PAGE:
Big Data and Urban Analytics URBAN5125
- Academic Session: 2020-21
- School: School of Social and Political Sciences
- Credits: 10
- Level: Level 5 (SCQF level 11)
- Typically Offered: Semester 1
- Available to Visiting Students: Yes
- Available to Erasmus Students: Yes
This course provides a critical introduction to debates about the role of big data in understanding urban systems, and supporting urban planning and management. It covers different forms which big data take, discusses legal and ethical issues, and reviews important examples and applications.
Classes to run in Semester 1, delivered in 3-hour blocks, once per week, over 5 consecutive weeks.
Assessment will be through a single essay (2000 words) which gives the student scope to demonstrate their knowledge through its application to a specific urban analytics case study.
The aims of this course are to:
■ explore critically the claims made for the big data paradigm, identifying the differences with more traditional analytical approaches, as well as the strengths and weaknesses of these new techniques.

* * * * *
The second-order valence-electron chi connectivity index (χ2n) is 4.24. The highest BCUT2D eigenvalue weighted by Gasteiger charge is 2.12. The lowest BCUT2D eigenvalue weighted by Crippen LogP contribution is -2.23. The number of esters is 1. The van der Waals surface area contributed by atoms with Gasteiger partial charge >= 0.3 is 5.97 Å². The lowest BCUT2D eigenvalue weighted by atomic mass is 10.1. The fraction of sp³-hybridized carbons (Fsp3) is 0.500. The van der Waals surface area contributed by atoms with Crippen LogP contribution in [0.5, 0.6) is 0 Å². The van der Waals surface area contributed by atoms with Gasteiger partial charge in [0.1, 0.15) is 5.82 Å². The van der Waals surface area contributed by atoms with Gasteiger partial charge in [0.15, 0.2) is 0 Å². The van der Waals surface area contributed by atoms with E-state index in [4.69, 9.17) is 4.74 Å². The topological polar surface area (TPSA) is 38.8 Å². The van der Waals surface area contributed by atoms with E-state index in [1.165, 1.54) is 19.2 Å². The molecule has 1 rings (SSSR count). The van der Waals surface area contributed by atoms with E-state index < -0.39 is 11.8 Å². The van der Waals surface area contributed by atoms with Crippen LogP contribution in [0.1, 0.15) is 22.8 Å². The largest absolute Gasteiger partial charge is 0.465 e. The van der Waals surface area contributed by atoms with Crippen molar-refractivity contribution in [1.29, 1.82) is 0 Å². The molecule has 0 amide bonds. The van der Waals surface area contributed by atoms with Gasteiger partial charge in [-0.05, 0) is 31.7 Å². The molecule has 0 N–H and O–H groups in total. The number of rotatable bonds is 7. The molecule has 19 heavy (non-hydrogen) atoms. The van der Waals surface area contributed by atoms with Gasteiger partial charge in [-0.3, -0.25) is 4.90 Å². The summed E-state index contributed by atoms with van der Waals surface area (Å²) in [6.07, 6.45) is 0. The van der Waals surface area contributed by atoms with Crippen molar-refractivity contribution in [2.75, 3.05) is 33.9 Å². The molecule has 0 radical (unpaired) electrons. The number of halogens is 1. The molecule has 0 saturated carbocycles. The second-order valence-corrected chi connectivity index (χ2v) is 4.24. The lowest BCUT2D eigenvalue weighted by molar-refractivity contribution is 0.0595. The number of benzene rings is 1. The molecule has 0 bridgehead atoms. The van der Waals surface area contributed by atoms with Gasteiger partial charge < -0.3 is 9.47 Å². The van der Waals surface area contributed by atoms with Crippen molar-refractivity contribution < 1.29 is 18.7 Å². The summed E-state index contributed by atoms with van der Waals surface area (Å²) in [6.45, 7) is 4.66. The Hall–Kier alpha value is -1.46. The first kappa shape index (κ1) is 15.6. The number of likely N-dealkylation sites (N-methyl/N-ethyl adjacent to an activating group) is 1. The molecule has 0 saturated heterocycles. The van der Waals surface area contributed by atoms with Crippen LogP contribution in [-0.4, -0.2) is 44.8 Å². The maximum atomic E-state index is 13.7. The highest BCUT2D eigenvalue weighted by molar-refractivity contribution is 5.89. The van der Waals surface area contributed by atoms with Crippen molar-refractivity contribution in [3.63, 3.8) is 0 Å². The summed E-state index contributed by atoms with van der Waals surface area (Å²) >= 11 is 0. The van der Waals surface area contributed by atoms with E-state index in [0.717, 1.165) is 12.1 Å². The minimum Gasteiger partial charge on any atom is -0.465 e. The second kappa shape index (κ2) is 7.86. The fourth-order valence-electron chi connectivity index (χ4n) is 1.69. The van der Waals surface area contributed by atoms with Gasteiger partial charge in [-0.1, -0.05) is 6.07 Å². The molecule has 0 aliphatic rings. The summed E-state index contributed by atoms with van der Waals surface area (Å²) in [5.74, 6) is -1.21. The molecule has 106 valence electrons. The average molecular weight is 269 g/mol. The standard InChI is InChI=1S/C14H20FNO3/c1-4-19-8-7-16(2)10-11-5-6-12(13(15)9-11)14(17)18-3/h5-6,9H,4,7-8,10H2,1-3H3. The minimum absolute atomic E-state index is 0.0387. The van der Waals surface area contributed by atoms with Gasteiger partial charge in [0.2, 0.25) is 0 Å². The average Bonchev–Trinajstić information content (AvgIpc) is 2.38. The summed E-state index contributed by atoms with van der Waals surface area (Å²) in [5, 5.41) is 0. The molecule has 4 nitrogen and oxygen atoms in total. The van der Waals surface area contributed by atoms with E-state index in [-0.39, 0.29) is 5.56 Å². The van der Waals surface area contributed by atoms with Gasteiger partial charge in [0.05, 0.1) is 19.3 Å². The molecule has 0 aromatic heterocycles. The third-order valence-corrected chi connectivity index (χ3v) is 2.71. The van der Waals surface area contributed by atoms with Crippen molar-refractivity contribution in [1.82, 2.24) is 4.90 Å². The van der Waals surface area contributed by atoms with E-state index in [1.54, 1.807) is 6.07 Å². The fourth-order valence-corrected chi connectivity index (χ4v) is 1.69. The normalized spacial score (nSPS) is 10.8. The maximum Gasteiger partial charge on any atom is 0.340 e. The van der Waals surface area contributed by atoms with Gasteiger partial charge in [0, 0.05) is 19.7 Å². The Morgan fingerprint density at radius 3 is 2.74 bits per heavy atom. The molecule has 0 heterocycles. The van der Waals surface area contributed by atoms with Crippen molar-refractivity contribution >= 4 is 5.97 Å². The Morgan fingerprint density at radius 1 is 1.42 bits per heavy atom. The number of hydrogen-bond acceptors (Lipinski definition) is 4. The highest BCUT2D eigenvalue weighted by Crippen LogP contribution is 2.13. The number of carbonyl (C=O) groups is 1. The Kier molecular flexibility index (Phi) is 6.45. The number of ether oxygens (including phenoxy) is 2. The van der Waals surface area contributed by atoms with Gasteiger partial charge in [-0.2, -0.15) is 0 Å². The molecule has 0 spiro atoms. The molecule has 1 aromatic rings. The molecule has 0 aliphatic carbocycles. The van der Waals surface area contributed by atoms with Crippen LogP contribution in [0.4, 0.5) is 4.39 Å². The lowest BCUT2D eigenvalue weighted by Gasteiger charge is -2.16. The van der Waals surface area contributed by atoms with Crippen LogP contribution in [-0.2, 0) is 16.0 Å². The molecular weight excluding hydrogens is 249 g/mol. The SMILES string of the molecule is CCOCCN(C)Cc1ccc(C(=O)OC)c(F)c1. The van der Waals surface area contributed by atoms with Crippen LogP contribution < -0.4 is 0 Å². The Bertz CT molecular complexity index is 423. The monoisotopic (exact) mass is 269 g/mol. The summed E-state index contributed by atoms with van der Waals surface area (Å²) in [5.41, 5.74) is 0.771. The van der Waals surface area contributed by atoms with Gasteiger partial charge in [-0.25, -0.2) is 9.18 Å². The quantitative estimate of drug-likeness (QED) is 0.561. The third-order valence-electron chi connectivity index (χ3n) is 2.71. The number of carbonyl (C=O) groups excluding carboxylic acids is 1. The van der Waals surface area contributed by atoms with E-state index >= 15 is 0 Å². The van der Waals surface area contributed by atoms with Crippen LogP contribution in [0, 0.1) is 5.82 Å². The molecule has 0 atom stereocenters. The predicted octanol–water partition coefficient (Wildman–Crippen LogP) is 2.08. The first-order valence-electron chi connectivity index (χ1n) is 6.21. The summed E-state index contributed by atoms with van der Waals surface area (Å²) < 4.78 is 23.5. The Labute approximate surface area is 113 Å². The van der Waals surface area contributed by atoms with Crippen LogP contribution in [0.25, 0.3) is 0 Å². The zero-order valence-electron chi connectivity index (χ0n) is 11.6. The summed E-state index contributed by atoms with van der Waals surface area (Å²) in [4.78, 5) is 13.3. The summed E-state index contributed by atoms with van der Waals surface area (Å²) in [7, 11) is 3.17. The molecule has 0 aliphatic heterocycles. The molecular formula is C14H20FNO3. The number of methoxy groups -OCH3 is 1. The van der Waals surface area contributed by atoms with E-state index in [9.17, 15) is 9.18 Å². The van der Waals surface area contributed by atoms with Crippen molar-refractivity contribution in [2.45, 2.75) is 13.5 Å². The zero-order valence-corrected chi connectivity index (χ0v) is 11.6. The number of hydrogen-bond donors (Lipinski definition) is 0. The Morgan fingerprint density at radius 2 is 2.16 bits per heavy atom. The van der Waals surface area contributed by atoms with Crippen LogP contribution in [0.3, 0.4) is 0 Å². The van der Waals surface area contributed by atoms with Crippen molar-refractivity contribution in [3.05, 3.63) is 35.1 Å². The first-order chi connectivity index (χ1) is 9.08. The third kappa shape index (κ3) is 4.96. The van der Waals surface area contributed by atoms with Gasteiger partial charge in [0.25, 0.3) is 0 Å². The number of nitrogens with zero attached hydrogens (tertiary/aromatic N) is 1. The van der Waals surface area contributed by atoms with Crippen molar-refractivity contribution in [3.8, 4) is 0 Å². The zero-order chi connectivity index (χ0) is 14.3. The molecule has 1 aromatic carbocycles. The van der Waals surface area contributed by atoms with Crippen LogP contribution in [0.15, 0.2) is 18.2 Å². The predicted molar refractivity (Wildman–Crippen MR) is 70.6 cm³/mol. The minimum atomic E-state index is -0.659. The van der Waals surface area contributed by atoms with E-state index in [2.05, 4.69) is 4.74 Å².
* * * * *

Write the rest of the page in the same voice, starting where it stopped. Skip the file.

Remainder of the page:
■ identify the range of data types available for understanding urban problems or challenges, and identify the methodological issues involved in using each.
■ examine specific examples of urban analysis using big data, reviewing strengths and weaknesses of data and analytical approaches employed, as well as the transparency in the presentation of results.
■ set out the legal and ethical issues around re-use of data for research or urban analytics.
■ examine the factors which influence whether urban analyses are likely to be used by planners and policy makers in practice.
Intended Learning Outcomes of Course
By the end of this course, students will be able to:
■ Critically assess the claims for the big data paradigm and its merits relative to more traditional approaches to urban analysis.
■ Identify the different kinds of big data used in urban analytics, and provide a critical assessment of their strengths and weaknesses for a range of applications.
■ Provide a critical assessment of existing urban analyses based on big data, looking in particular at methodological rigour, validity and transparency.
■ Demonstrate a critical awareness of the legal and ethical issues raised by diverse data sources, and identify appropriate responses to these.
■ Identify factors which might prevent a given piece of urban analysis being used in practice, and devise a strategy for maximising chances of uptake.
Minimum Requirement for Award of Credits
Students must submit at least 75% by weight of the components (including examinations) of the course's summative assessment.